Yeah...Kinsler was more steady than Pedey career wise. I think Laser Show was better early on (and on track to be a HoFer,) but as he got older and injured he just couldn't keep up that 2007-2011 pace. They're both firmly in the Hall of Very Good.
Yeah, if you combined Pedroia's 20s and Kinsler's 30s, you'd have a pretty clear Hall of Farmer.
Hopefully, Pedroia's knee is better and we get 2-3 more seasons of +/- 100 OPS over a reasonable number of at bats and some good defense and that pushes him over the top. Not sure what the odds of that are though.
Maz was also the consensus best defensive second baseman in the history of the game. I realize that’s theoretically captured in his WAR, but there’s something about being the best at something that’s going to capture voters’ imagination beyond its tangible contribution to winning baseball games. It probably still doesn’t get him in without hitting arguably the biggest HR in the history of the sport, but Maz’s case isn’t well captured by statistics.
Also, iirc Maz was a Vets’ Committee selection back when they were applying a markedly more relaxed standard than the BBWAA, so being better than Maz (which Pedey unquestionably is) won’t sway many voters.
The Maz-Rizzuto-Ashburn interregnum.
When? During the '50s? The '80s? Today? How do you rate fielders you've never seen, especially when some played before there was field lighting or when teams groomed fields to fit their club (longer grass in the infield, grass near the foul lines in the infield that were "slanted" to encourage balls to roll foul or stay fair), divisions that had lots of artificial turf vs. grass, etc.? Even StatCast, I don't think, is not evaluating infielders as well as outfielders.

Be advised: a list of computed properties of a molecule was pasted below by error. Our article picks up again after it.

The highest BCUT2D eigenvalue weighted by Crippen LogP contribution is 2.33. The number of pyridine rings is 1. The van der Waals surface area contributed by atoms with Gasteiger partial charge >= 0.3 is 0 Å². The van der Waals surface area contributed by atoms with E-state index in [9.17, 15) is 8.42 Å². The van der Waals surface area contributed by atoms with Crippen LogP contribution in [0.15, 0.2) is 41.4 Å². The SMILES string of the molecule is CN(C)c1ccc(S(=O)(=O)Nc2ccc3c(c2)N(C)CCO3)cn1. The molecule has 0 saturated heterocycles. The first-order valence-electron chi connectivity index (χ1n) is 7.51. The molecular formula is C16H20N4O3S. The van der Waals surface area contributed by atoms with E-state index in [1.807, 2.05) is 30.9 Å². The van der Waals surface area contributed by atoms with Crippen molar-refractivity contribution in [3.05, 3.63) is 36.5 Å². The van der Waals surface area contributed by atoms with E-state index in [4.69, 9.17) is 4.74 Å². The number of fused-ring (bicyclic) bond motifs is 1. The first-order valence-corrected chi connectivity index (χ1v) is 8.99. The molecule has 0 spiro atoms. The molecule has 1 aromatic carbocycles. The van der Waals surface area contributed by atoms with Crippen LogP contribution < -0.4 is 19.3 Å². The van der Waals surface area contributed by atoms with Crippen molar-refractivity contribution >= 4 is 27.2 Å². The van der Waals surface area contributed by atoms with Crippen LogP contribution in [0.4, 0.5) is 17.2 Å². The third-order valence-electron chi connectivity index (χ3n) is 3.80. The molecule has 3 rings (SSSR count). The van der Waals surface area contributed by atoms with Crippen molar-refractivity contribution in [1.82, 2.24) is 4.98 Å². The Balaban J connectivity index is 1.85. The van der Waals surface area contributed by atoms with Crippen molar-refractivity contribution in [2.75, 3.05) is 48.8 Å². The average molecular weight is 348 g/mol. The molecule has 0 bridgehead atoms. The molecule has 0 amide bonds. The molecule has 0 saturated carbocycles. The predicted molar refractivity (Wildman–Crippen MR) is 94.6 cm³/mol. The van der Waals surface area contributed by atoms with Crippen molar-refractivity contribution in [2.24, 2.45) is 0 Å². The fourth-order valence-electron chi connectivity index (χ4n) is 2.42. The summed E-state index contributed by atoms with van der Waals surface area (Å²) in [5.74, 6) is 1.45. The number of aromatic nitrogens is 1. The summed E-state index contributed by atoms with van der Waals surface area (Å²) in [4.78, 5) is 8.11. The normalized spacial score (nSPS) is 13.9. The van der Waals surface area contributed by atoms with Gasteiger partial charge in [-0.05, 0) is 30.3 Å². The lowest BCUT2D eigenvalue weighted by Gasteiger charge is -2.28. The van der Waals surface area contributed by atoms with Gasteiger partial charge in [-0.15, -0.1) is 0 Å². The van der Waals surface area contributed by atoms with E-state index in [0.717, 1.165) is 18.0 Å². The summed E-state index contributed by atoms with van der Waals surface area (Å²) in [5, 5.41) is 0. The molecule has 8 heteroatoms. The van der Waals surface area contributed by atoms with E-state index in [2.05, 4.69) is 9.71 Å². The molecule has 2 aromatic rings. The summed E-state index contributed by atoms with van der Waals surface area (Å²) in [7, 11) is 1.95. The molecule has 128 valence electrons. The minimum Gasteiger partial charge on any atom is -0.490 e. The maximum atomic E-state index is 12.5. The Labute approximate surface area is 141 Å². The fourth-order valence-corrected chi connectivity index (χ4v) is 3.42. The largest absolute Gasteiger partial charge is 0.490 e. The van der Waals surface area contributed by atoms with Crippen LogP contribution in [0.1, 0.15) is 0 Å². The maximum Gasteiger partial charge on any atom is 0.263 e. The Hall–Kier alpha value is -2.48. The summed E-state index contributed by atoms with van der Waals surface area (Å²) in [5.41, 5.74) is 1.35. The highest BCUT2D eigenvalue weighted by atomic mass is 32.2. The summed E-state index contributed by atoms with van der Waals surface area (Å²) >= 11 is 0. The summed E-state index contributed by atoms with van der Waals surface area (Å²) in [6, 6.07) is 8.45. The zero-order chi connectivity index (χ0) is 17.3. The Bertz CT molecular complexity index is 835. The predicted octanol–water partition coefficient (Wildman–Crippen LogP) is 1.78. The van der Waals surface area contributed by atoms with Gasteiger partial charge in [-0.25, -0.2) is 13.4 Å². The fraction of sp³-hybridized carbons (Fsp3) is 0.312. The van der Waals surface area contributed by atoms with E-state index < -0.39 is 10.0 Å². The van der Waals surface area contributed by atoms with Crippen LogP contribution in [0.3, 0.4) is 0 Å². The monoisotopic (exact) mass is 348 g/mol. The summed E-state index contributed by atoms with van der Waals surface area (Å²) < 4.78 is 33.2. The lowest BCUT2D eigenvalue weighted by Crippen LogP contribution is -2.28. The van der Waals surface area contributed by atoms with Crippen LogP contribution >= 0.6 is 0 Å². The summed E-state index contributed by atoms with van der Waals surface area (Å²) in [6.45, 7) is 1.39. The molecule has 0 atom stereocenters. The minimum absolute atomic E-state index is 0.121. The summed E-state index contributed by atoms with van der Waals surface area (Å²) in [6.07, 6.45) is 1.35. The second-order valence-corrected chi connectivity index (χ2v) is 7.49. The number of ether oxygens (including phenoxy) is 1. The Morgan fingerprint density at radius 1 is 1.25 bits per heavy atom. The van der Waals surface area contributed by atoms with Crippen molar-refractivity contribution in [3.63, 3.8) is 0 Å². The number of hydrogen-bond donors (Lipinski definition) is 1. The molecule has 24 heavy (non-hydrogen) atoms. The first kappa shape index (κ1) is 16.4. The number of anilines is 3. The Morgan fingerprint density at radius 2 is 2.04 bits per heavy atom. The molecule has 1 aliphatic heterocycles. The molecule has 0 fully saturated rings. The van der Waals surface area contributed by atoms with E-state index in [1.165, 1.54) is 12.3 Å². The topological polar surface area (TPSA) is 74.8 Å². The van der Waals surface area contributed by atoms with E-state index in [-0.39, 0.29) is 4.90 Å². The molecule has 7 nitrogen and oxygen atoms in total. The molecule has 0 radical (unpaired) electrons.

I’m not saying that assessment of Maz’s defense was backed by empirical evidence. I’m saying it was the consensus view at the time of his election — Maz was to second base what Brooks Robinson is to third base and Ozzie Smith is to shortstop. Seems to me that’s a critical part of understanding why a guy with 30-odd career WAR got elected to the Hall (even by the VC); obviously, the big HR is part of the story too.
So we went from asking if the guy is going to hold up, to a debate on his HOF worthiness? I guess that's a good thing. At least after he had a nice hit yesterday and the double plays it keeps the vultures away from his carcass for a time
I don't think I've made a prediction yet... but I'll say he'll start to catch fire in about two weeks and sometime around the middle of August he'll be hitting about .775 with 8 HR's and GG caliber defense then reinjure his knee and then retire after another playoffs sitting on the bench and another offseason surgery and expected missing year in 2020. He will also father a child.